Since most summer opportunities require some level of research skills, PCUR wanted to help you decide what kind of researcher you’d like to be between May and August (and possibly beyond). We created Resources for Researchersto point you in the right direction. Our new page – which you’ll also find in our menu bar – includes where to look for research programs, who to contact, and how to get funding. We’ve surveyed Princeton-sponsored opportunities as well as those from outside organizations. Whether you’re interested in science, engineering, health, government, policy, humanities, arts, or culture, there’s some useful information waiting for your perusal.
A final note: Resources for Researchers is not exclusively devoted to summer programs. It also covers fall-spring research opportunities and independently-designed projects. So, no matter what kind of researcher you’d like to be, take a look at the Resources available here – and make whatever choice feels right for you.
With Princeton ranked as the No. 1 school in America, it’s easy to assume that everything here is the best that it can be: We have great professors, amazing resources, and will graduate with a degree that is highly esteemed around the world. Surrounded by all of the University’s accolades, we oftentimes forget how important the student voice is to the University’s growth and development. Over these past few weeks, however, I’ve discovered how integral students are to improving academic and social life here on campus.
On the last Friday before fall break, as each of my friends packed up their belongings and boarded New Jersey Transit to head home for the week, I found myself preparing for an entirely different experience. One of the courses I am taking, a seminar called The Arts of Urban Transition, took a five-day-long field trip to Detroit over break as part of an interdisciplinary urban studies program at Princeton. This program, entitled the Princeton-Mellon Initiative in Architecture, Urbanism & the Humanities, is a three-year project that allows students to examine these areas of study through project-based interdisciplinary courses. My class focuses on the roles of art and artists in urban environments undergoing change. Detroit has been a major focal point in the curriculum, which is why I found myself boarding a plane headed to the Detroit Metropolitan Airport.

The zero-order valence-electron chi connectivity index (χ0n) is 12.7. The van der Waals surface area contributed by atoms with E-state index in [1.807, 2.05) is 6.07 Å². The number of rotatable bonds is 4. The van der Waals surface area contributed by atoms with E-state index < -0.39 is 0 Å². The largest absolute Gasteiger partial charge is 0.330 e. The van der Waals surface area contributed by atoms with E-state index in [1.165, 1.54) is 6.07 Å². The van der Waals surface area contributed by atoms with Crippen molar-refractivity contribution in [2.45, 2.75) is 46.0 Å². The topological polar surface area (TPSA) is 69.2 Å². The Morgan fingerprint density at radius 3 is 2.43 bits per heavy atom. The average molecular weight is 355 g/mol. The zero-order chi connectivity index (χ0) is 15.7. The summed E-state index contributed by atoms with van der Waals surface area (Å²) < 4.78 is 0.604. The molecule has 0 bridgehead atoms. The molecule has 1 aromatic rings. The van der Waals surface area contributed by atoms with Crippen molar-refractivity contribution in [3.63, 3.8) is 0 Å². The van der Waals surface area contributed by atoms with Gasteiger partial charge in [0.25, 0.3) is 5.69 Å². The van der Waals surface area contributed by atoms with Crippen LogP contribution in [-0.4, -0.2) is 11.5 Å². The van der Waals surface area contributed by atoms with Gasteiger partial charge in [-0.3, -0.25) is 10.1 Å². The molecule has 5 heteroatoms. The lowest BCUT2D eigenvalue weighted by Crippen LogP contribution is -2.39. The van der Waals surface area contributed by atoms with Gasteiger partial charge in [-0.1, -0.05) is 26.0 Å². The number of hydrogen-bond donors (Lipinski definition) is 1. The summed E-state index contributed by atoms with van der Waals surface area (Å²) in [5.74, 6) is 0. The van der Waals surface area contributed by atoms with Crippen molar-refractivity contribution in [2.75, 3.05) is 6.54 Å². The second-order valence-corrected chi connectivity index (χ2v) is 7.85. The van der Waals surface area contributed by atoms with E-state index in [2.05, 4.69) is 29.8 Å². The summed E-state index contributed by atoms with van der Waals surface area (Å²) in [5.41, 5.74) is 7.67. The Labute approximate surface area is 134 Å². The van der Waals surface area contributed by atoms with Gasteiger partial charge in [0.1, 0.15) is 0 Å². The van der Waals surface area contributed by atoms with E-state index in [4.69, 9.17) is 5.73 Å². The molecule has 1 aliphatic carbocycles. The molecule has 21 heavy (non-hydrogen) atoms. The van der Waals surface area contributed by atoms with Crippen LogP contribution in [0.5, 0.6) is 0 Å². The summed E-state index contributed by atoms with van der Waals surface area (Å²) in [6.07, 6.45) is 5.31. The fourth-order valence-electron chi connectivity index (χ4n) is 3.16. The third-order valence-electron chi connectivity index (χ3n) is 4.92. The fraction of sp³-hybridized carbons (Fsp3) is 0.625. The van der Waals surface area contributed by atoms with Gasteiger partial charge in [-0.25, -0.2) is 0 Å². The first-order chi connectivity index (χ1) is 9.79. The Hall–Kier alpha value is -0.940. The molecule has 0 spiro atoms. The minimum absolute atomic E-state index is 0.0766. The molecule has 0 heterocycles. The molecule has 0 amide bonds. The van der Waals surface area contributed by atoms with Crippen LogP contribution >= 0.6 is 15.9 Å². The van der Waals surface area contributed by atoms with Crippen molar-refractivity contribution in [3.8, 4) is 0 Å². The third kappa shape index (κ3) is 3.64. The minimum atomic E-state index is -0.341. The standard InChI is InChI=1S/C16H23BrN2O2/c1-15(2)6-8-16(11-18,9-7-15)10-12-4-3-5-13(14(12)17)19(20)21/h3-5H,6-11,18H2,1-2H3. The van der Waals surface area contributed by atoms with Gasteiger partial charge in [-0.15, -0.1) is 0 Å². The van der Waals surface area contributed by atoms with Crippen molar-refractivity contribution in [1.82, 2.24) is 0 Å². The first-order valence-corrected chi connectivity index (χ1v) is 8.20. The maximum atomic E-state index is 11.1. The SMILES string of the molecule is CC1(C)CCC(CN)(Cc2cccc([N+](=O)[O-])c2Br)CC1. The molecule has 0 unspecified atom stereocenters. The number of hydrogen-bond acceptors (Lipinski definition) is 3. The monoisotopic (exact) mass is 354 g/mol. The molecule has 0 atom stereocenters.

Just because it’s called “independent work” doesn’t mean that you’re alone. PCUR knows we’ve reached a very research-heavy time of the semester, and we have some words of wisdom for anyone tackling a new project – whether it’s your first or fifteenth at the college level. Watch below to hear our advice; and remember, if you have a specific question, we’re never more than a contact us form away.
Over the course of the semester, PCURs will explain how they found their place in research. We present these to you as a series called The Project That Made Me a Researcher. As any undergraduate knows, the transition from ‘doing a research project’ to thinking of yourself as aresearcher is an exciting and highly individualized phenomenon. Here, Jalisha shares her story.
White lab coats. As a freshman in high school, I believed these to be the quintessential markings of a true researcher. My transition into the world of research, then, occurred during the summer after my first year of high school, when I wore my very own lab coat for the first time.
That summer, I participated in the Research and Engineering Apprenticeship Program, a program charged with the mission of encouraging young minorities to pursue careers in STEM fields. I was assigned to work with a microbiology professor in her lab, where I would assist with research on the presence of harmful bacteria in store-bought lunchmeat. I had nothing more than my high school biology experience for credentials, but with my white lab coat on, I felt prepared for anything. Continue reading The Project That Made Me a Researcher: (No?) Lab Coat Required
You’ve probably heard that research is more of a marathon than a sprint. That’s definitely true — Every independent project involves thorough planning and lots of stamina. But since we’re on the subject of analogies, it’s also true that research is an obstacle course. Think about it: There are challenges built into the research process, and sometimes they’re impossible to avoid. PCUR gets real about these roadblocks in our second Correspondent Convo. Watch below to learn which struggles are most common, and which strategies can help you reach the finish line.